Chap. 011. Of All-Heal of Aesculapius.
II. The Kinds. Gerard says it is a Ferulaceous Plant; of which there are said to be five Kinds.
1. Panax Asclepium Lobelii, Lobel his Esculapius’s All-heal. (Ferulago campestris -Ian T.)
2. Panax Asclepium Matthioli that of Matthiolus.
3. Panax Asclepium Columnæ, That of Columna.
4. Panax Asclepium Dalechampii, That of Delechampius.
5. Panax Asclepium Anguilaræ & Camerarii, That of Anguilara and Camerarius.
These differ not much one from another, being all Ferulaceous Plants, except that of Dalechampius; and are much of a Nature, but not easily to be gotten except the first, and of that we shall only treat in this Chapter.
III. The Description. The Root is long, white, and of a strong smell, not growing deep, nor abiding after its giving Seed; From whence springs up a slender Stalk, of about a foot and a half high, crested and Joynted, and from these Joynts proceed leaves, bigger than those of Fennel, and also rougher, and of a strong smell: at the Tops of the Branches grow Umbles of Flowers; which are yellow, after which comes a broad and flattish Seed, not so small as that of Fennel, but more like to that of Ferula, and of a quick taste and smell.
IV. The Places. It was first found growing in Istria; but now is nourished in our Gardens in England, as also in Gardens in most places of Europe.
V. The Times. It Flowers in June, July and August; and the Seed is ripe not long after, or in September; after which the Stalk with its Leaves perish.
VI. The Qualities. It is hot and dry in the second Degree. Attenuating, inciding, abstersive, binding, strengthening, and Vulnerary; and by appropriation is Cephalick, Neurotick, Hysterick and Arthritick: It is also Alexipharmick and Alterative.
VII. The Specification. It resists Poyson, and is found by long experience to be a famous healer of Wounds.
VIII. The Preparations. The Shops keep nothing of it, but you may prepare from it,
1. A Juice.
2. An Essence.
3. A Saline Tincture.
4. An Oily Tincture.
5. A Decoction in Wine.
6. A Spirituous Tincture from Flowers and Seed.
7. An Oil.
8. A Balsam.
9. A Cataplasm.
10. An Emplaster or Cerot.
IX. The Juice. Inwardly taken and outwardly apply'd, it is a good Vulnerary, healing, conglutinating, and drying up Wounds.
X. The Essence. It not only heals and conglutinates Wounds, but cleanses old and running Sores, putrid Ulcers, and cacoethick or ill condition'd Fistula's. It may be given inwardly from ij. to iij. ounces; and Cloths wet in the same may be apply'd to the Sore or Ulcer: if it is a Fistula, it is to be injected in, pretty hot, twice a day with a Syring.
XI. The Saline Tincture. It cuts, makes thin, cleanses and carries off by Urine thick and tough humors cleansing the Brest and Lungs from all cold phlegmatick humors. Dose ij. drams or more.
XII. The Oily Tincture. Dropt into Wounds of the Nerves and Tendons,and plegets dipt in the same and apply'd upon the part; it heals them commonly at first dressing.
XIII. The Decoction in Wine. It is an Antidote against Poyson, and is profitably drank against biting of Serpents, as Vipers, Rattle-Snakes, &c. and other Poysonous Creatures. Dose vj. or viij. ounces.
XIV. The Spirituous Tincture from the Flowers and Seed. It restores the Habit of the Body, makes the Blood Balsamick, and gives it its due Crasis, inducing the healing of green Wounds, running Sores, old Ulcers, and other external breakings out in the Skin. Dose ij. drams, morning and evening in a draught of the Decoction.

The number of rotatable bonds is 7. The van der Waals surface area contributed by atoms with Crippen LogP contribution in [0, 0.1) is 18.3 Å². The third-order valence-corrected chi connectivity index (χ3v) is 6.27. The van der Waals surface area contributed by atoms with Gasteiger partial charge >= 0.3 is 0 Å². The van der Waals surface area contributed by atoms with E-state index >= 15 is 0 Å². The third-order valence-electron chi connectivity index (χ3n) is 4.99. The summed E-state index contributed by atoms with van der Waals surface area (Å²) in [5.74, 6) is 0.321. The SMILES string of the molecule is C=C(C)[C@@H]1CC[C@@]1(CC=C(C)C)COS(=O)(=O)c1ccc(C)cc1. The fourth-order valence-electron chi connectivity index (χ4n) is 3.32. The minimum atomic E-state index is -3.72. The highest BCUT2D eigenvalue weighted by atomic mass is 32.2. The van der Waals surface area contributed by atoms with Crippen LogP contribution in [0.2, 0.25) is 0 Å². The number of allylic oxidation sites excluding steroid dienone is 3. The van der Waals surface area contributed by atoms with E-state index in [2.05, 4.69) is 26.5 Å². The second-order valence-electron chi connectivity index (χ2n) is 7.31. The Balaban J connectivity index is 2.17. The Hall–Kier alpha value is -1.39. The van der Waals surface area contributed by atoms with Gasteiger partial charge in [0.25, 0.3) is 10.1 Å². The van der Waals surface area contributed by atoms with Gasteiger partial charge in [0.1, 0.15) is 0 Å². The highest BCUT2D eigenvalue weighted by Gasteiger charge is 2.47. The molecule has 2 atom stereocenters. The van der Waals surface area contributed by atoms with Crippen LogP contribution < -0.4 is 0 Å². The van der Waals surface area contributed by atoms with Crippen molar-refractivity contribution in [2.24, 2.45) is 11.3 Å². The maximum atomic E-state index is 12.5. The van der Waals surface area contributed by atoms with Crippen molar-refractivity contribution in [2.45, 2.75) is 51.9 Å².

XV. The Oil. It smooths the Skin, takes away Wheals, Pushes, Scurf, Morphew, and other breakings out, being anointed therewith heals Wounds, cleanses Ulcers, and brings them to a speedy cure.
XVI. The Balsam. It is made of the Juice inspissated to the thickness of New Honey, iv. ounces, mixed with Gum Elemi, Balsam Capivij, and Strasburg Turpentine, Oil of Ben, of each ij. Ounces. It heals Wounds of the Head, Joynts, Nerves, Tendons, &c. by the first Intention, cleanses Ulcers, Fistulas, &c. Incarnates, and suddenly cures them.
XVII. The Cataplasm. It is made of the green Herb bruised and beaten up with a little Honey. It cleanses Ulcers powerfully, and is good against fretting and running Sores, cankers in the Mouth, Pushes, &c. being apply'd.
XVIII. The Cerote or Emplaster. It is made of the Balsam, by adding to every vj. ounces, Frankincense and Bee's Wax, of each ij. ounces, mixing them over a gentle fire. It heals green Wound and incarnates Ulcers and heals them after cleansing.
Botanologia, or The English Herbal, was written by William Salmon, M.D., in 1710.
This chapter has been proofread by Lisa Haller / Peppercat.
A note to the ID of this plant
Ian T. writes:
I found the following references that suggest that Panax Asclepium's Linnean name was Ferula Nodiflora and its modern name Ferulago Campestris.
"Ferule nodiflore, Ferula nodiflora... [...t. 15. f. I. Mala]. Panax asclepium, ferulæ facie. Lob. Ic. 783..." - Encyclopédie méthodique: Botanique, Volume 2, Part 2, page 456
"[...alle plante de] Teograsto e di Dioscoride di questo nome, fiaò avvertire, che il panaces asclepium apulum de lobelio, appartiene alla Ferula Nodiflora di Linneo..." - Giornale enciclopedico di Napoli, page 25
"Le panax asclepium de Pine et de Discoride, ou œsculapicum de Théophraste, sont-ils la même plante? C'est ce qu'on ne peut déciter. Șeroit-ce le ferula nodiflora." - Nouveau dictionnaire d'histoire naturelle, Vol 24, page 450.
Salmon's description seems to fit ferulago campestris pretty well: the flower blooms from June to August (Wikipedia says July to August), it's native to Istria (a Mediterranean area), it appears only in gardens in England (not in the wild as fennel does), and that shops do not keep or sell it (as they would have for fennel).
Thank you for that, Ian! -Henriette